Decisiveness vs. procrastination

The ability to recognize key factors and finalize difficult decisions.

Decisiveness is the ability to cut quickly to the heart of a matter. It involves getting to the fundamental issues and making a clear, concrete call. Decisiveness knows what facts are important to consider in making a decision, knowing the right decision to make and taking responsibility to see that decision through to completion.

This character quality is locally emphasized by the first responders to the Weber Canyon fire and through the ongoing efforts to save life and property. There is much more to decision-making than what takes place in the few moments surrounding the decision. A lifetime of preparation may lead up to that decision. Moral and intellectual preparation are both important, foundational ingredients for decisiveness. The qualities of a clear conscience, upright character and thorough knowledge are a vital foundation for someone’s ability to discern which facts are important, which are not, and to make a sound decision.

A good decision-maker is an aggressive information collector. As a military decision-maker, General George S. Patton answered a critic of his “snap decisions”:“When a surgeon decides in the course of an operation to change its objective, to splice that artery or cut deeper and remove another organ which he finds infected, he is not making a snap decision but one based on knowledge, experience, and training. So am I.” Many of the decisions Patton based on the lessons he learned from yesteryear resulted in success.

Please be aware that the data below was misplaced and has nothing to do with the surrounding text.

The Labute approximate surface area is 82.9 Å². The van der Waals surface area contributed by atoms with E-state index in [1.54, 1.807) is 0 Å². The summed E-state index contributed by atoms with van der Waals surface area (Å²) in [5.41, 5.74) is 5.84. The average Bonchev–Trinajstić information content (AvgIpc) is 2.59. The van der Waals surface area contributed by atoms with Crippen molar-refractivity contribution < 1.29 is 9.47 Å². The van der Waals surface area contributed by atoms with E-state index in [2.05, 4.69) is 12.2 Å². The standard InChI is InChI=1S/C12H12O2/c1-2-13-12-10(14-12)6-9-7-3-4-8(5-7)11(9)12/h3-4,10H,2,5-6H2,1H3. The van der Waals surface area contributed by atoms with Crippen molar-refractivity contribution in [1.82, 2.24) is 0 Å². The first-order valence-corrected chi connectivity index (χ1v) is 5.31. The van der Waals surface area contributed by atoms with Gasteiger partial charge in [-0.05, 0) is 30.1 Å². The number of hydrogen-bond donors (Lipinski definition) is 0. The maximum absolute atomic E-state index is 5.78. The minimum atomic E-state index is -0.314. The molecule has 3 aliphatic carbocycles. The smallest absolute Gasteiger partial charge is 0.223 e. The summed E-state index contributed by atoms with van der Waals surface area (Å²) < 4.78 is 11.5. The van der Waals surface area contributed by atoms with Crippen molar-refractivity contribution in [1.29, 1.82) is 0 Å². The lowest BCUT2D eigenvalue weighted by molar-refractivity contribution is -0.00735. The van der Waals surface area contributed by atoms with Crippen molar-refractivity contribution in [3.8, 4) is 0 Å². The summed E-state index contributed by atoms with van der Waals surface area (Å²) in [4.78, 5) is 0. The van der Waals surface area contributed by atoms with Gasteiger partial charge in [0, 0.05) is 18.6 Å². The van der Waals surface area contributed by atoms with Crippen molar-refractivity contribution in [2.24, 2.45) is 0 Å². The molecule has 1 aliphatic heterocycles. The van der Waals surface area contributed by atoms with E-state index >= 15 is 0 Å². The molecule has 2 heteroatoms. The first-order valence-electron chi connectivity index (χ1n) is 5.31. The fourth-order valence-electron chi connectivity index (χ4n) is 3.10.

Pointing to history and the fundamentals of learning, World War II Gen. Omar Bradley explained that information is collected bit by bit. “You hear some of it over the phone; you see some of it on the map, in what you read, in briefings. It is all stored in your mind, and then suddenly you are faced with a decision. You don’t go back and pick up each one of the pieces of information, but you run over the main items that are involved and the answer comes out, like when you push the button on a computer.”Though stored knowledge is not always consciously recalled, information studied in the past will help to shape present decisions. A good decision-maker collects information, a valuable commodity for decisiveness.

At home, help your children accumulate information they can use when making decisions. Read aloud biographies of worthy role models like Booker T. Washington, Johann Sebastian Bach or Florence Nightingale, and discuss whether these people made decisions based on what would be easiest or what would be right.

Brought to you by the Four Corners Character Council. Character First! Definitions and information used by permission. Copyright Character First Training Institute. www.characterfirst.com.

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